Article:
I’m testing out mobile posting to my blog with this yummy Asian slaw I made tonight. I bought a red cabbage and sliced it thinly, then mixed in a bag of broccoli slaw. I based my dressing on this recipe for Asian Style Slaw. I liked it a lot, J. thought it was just ok.
This week we received a butternut squash (yay!), 1 quart of fingerling potatoes, 1 small bulb of fennel, 2 heads of broccoli, 1 quart of tomatoes, 1 head of garlic, 2 bell peppers, 3 jalapeno peppers, 1 head of lettuce, 1 bunch of radishes, 1 large bowl of arugula, and 1 large bowl of tatsoi.
I adore roasted fennel, but we only got a little bit so I will probably do a combination of roasted butternut squash, onion, and fennel together. I enjoyed the tatsoi last week — it is like an Asian spinach — and will do a stir fry with it again. And, radishes! A treat at this time of year since I only expect them in the spring.
I forgot to post last week’s take. Week 18 brought us 1 quart of potatoes, 1 cabbage (savoy?), 1 head of broccoli, 3 slicing tomatoes, 5 plum tomatoes, 2 Carmen peppers, 2 poplano peppers, 1 small bowl of arugula, 1 small bowl of tatsoi, 1 small bowl of salad mix, 1 bulb of garlic, and a small handful of dill. I made a really delicious stir fry with the tatsoi and peppers, plus green onions and tofu. The poblanos added a great, deep heat to the dish that I loved I was sorry we didn’t get more this week. I haven’t used up the cabbage yet, but since we are so fond of kale chips I’m leaning towards trying Roasted Savoy Cabbage.
Last week’s potato mystery has been solved: the wrong size basket was put out for gathering each share, so each person inadvertently took too many and the potatoes ran out quickly. However, the farm was nice enough to send an extra couple of bins of red potatoes this week for those of us who missed out on potatoes last time. I didn’t expect that and it was a very nice thing for them to do.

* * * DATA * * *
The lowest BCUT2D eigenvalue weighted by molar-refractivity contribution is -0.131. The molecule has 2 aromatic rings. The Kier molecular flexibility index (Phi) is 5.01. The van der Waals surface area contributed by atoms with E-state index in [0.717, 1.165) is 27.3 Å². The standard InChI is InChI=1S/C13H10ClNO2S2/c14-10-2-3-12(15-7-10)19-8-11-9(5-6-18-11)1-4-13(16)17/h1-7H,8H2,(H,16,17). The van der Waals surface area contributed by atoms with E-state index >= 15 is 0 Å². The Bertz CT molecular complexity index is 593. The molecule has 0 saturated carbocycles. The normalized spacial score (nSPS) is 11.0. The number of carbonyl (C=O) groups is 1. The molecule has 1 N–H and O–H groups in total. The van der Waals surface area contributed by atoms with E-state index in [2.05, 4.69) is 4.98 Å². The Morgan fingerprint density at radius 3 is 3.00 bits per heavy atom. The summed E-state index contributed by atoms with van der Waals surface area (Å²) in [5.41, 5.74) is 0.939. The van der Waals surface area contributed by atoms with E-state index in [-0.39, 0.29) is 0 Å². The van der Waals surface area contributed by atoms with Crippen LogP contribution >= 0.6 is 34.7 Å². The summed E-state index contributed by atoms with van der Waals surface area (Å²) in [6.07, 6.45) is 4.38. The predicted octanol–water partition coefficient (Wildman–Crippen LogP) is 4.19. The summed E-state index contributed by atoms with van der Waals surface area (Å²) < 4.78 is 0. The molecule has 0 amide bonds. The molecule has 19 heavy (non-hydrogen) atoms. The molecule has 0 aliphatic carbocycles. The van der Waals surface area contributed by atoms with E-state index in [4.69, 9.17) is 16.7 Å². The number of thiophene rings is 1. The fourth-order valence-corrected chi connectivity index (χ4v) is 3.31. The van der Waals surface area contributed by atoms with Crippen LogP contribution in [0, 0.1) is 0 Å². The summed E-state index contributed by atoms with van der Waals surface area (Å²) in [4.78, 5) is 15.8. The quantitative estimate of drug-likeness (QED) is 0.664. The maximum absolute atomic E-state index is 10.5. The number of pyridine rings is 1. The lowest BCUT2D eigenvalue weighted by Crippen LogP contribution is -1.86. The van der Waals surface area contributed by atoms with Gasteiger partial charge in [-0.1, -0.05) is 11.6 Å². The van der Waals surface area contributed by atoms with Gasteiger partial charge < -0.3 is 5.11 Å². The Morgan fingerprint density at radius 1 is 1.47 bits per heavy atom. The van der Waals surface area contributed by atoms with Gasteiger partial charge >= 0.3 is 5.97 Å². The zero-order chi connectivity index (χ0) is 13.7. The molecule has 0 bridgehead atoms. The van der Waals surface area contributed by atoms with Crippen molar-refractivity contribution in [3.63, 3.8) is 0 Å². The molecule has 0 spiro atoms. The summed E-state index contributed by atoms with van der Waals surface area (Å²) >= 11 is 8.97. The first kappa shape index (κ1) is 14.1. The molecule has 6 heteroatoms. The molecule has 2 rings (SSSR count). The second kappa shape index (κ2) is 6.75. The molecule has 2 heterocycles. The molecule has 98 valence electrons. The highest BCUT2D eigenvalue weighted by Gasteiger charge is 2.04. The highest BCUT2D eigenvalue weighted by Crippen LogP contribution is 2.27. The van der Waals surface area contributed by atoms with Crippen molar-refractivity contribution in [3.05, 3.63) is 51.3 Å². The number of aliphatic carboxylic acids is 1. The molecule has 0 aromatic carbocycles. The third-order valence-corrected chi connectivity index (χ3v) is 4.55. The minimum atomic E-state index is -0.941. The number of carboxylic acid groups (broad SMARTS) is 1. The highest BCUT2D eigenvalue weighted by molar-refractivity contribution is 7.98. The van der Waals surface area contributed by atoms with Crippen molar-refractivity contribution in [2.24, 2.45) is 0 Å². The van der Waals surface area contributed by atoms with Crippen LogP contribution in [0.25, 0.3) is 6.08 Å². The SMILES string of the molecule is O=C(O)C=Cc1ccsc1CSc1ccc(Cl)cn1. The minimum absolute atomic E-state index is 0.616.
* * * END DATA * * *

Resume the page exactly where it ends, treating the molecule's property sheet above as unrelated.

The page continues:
This week we received a quart of white potatoes, 2 Carmen peppers, 2 bell peppers, 4 onions, 1 bunch of turnips, 3 slicing tomatoes, 3 jalapeno peppers, 1 quart of green beans, 1 bunch of broccoli rabe, 1 head of Salanova lettuce, 1 small bowl of arugula, 1 bowl of salad mix, 1 small handful of dill, and 1 head of garlic.
The dill smells like a holiday — chicken soup simmering on the stove. I’m guessing J. will commandeer the dill to make more pickles, unless I squirrel it away at the back of our fridge.
I picked up my share much later than usual today (but still with an hour left in the window), and they had run out of potatoes. Apparently this has been a problem all year: people taking more than their fair share, whether it is accidental or intentional. The produce is delivered in large bins, and there is a big sign telling you how much to take of each vegetable. So there’s an opportunity to take more than is coming to you. I don’t care too much about the potatoes, but it still rubs me the wrong way. It’s a CSA, people. Be honest and fair about it.
In addition to 1 quart of potatoes, this week’s share included 2 heads of garlic, 1 head of broccoli, 1 bunch of beets, 7 plum tomatoes, 3 Carmen peppers, 1 quart of slicing tomatoes, 1 pint of saladette tomatoes, 1 small bowl of mustard greens, and 1 small bowl of lettuce mix.
Everything looked particularly beautiful this week:- ruby, lush beets with their greens, smooth and red tomatoes, super-plump peppers, and very vibrant greens.
We also received our second beef share, which included about a pound of ground beef, almost 2 lbs. of sirloin steak, and a 1-lb. porterhouse:
I find the fat content of the ground beef to be higher than what I buy in the store, so I need an alternative to meatballs cooked in sauce — it just gets too greasy. We made some delicious lamb burgers this past weekend and I’m not sure my burger desires have been sated! So perhaps the beef will be made into patties and grilled.
I'm Dara, the Chick in the Kitchen. Living in the suburbs of Manhattan with my two school-aged boys and husband. Feeding my family something more diverse than a different shape of pasta each night. Read more about me and CITK, and keep in touch: